Understanding and fulfilling your customers needs

another happy customer?

another happy customer?

How many people running social enterprises can really say that we understand our customers’ motivations?

 An interesting question and one that I suspect we don’t think about often enough.

Are our products and services really addressing the needs and challenges faced by our customers, or do they just build on the strengths of our own businesses?

In the social enterprise world there seems to be a universal agreement that if we shout loudly enough about social enterprise we will raise awareness of our business model and more people will automatically buy from us.

Is there a direct correlation between awareness-raising and buying behaviour?  Experience from the labelling world might suggest that this direct correlation is not true. In the case of Fairtrade, awareness is now extremely high within the general public, but it appears that sales have levelled off over the last few years. 

Awareness-raising to a wide audience is, of course, very resource intensive and perhaps we should be learning from the paradigm shifts in the marketing world?  The increase in the level of ‘noise’ from social media, multi-TV channels and mobile internet means that we need to be much more targeted in our approach.  It is only by transposing ourselves into the position of current and future customers that we will really begin to understand where we can put our efforts to greatest effect. 

This challenge is that much greater for us at the Social Enterprise Mark Company given the diversity of motivations that certified social enterprises (i.e. Mark holders) have for holding the Mark, in addition to the diversity of the customer base of these social enterprises,  themselves.  This has been a lesson from 50in250 and by attempting to bottom some of this out, we can better target our messages and services in our future campaigns and services.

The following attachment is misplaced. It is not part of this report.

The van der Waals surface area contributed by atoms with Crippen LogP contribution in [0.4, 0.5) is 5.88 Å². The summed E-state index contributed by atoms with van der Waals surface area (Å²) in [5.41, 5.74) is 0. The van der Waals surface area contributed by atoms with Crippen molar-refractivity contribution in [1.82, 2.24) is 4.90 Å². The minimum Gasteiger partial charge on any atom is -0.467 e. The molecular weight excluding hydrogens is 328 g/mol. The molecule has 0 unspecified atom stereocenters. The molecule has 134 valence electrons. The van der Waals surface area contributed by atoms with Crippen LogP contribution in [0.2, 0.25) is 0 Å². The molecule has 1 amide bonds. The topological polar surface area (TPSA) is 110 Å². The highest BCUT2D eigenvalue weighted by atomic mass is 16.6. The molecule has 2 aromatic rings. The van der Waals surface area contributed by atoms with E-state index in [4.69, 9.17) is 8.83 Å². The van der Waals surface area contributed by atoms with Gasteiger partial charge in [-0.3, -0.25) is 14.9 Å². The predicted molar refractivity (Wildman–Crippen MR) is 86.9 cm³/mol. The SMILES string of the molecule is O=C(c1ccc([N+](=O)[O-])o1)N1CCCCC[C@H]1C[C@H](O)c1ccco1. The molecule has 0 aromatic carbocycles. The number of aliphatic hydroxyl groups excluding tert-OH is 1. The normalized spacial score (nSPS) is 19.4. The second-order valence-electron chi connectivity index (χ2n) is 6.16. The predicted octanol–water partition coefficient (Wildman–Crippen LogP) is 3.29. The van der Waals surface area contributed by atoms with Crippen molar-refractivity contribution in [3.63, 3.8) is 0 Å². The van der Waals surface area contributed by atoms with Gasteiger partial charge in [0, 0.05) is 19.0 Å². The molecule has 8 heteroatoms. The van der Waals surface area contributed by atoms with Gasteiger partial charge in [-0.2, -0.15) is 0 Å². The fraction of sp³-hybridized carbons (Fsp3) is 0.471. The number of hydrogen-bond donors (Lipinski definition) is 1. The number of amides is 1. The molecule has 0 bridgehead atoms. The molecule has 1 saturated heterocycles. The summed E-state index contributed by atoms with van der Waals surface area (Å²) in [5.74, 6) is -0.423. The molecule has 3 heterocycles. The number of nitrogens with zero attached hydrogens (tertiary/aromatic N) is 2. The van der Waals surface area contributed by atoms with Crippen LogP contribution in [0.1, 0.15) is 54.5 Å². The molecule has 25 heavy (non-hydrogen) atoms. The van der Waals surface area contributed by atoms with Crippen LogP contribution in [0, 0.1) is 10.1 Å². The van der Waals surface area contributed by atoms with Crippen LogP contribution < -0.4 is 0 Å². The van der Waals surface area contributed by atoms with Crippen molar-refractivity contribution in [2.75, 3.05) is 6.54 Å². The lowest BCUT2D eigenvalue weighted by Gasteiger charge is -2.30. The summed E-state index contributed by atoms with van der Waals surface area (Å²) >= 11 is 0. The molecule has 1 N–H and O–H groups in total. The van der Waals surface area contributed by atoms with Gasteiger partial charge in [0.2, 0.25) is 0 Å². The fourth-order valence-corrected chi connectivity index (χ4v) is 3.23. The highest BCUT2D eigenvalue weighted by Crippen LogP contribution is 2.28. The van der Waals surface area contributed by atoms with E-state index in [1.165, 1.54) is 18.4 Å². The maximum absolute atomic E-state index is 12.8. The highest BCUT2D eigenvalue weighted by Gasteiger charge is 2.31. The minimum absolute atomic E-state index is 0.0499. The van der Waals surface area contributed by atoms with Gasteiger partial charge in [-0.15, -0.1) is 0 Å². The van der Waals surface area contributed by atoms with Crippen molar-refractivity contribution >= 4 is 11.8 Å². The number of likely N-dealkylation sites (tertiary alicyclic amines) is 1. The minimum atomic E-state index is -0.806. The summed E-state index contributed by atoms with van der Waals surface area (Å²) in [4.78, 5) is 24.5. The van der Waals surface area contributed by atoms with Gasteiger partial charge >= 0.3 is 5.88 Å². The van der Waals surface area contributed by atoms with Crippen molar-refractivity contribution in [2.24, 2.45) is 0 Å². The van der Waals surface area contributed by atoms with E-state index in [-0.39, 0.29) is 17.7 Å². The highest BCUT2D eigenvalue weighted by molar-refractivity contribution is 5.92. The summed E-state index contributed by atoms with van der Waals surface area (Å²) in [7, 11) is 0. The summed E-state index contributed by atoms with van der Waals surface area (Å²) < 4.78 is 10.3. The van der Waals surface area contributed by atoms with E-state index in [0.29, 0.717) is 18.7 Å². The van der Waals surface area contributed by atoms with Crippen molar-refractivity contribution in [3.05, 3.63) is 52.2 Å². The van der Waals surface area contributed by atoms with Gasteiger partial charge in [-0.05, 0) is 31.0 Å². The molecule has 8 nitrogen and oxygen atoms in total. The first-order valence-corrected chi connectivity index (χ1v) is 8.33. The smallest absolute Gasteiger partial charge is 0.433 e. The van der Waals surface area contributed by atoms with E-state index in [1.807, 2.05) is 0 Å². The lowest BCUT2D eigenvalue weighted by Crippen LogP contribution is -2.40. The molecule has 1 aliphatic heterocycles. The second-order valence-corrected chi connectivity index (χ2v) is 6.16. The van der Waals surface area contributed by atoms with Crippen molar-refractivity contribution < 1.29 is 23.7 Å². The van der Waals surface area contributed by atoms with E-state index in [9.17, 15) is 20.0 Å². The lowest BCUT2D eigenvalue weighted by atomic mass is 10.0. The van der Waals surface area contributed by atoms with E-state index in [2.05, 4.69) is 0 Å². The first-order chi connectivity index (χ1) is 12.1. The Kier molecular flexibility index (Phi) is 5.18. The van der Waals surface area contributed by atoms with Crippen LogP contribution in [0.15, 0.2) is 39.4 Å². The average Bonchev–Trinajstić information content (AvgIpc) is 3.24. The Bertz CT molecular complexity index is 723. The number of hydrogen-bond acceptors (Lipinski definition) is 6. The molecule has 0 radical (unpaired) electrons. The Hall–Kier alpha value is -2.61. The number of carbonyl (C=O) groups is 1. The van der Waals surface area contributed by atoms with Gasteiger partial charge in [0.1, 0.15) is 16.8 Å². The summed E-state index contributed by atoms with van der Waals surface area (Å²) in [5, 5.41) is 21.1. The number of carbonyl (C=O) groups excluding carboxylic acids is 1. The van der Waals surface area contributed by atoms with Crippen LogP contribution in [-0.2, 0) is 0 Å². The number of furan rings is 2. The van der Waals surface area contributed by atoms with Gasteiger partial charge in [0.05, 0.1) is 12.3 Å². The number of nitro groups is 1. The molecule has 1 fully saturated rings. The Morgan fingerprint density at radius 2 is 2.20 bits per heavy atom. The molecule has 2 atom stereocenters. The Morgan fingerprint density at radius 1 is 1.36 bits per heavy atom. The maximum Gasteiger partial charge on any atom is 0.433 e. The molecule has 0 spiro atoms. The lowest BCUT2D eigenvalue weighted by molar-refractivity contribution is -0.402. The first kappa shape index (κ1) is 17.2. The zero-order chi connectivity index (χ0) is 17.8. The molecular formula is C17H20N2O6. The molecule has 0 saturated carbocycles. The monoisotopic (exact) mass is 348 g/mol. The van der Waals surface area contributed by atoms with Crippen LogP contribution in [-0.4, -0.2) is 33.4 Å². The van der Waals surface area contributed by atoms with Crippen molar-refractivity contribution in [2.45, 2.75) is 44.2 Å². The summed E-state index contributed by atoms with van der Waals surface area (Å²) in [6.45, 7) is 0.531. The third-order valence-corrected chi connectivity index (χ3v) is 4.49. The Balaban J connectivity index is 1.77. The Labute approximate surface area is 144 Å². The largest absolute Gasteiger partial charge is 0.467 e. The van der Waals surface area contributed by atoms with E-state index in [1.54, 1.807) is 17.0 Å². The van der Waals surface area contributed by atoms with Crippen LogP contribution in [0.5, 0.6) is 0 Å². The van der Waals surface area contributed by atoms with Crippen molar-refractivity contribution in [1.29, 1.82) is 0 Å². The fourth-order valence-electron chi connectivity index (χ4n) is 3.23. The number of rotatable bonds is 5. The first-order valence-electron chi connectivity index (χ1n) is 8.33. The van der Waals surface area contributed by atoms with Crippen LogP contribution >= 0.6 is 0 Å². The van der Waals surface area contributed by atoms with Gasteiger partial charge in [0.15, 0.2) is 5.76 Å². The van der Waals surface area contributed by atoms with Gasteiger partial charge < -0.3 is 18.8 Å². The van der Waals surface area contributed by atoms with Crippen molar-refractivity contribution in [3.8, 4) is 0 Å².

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7 responses to “Understanding and fulfilling your customers needs

  1. Glad that SEM understands the complexity of selling SE to a range of customers. I don’t think that all SE think that by shouting loud enough the British public will want to buy from us. What we do know is that we have to be the best in class and give good value for money to be taken seriously. If SEM can help get the message to the great British public that SE plus great products equals a better overall service, then they would be doing us all a great service.

    • June – I totally agree that the first and formost quality and value for money have to be the number one. It’s about the boiling down the essence of what a social enterprise adds – in some cases this might be service (which could be seen as part of quality), but for others it might be about a feel good factor ie an emotional response. A large part of buying behaviour is driven by emotions (which is why personal connections to our customers and branding matter) this is then justified with price and quality arguments.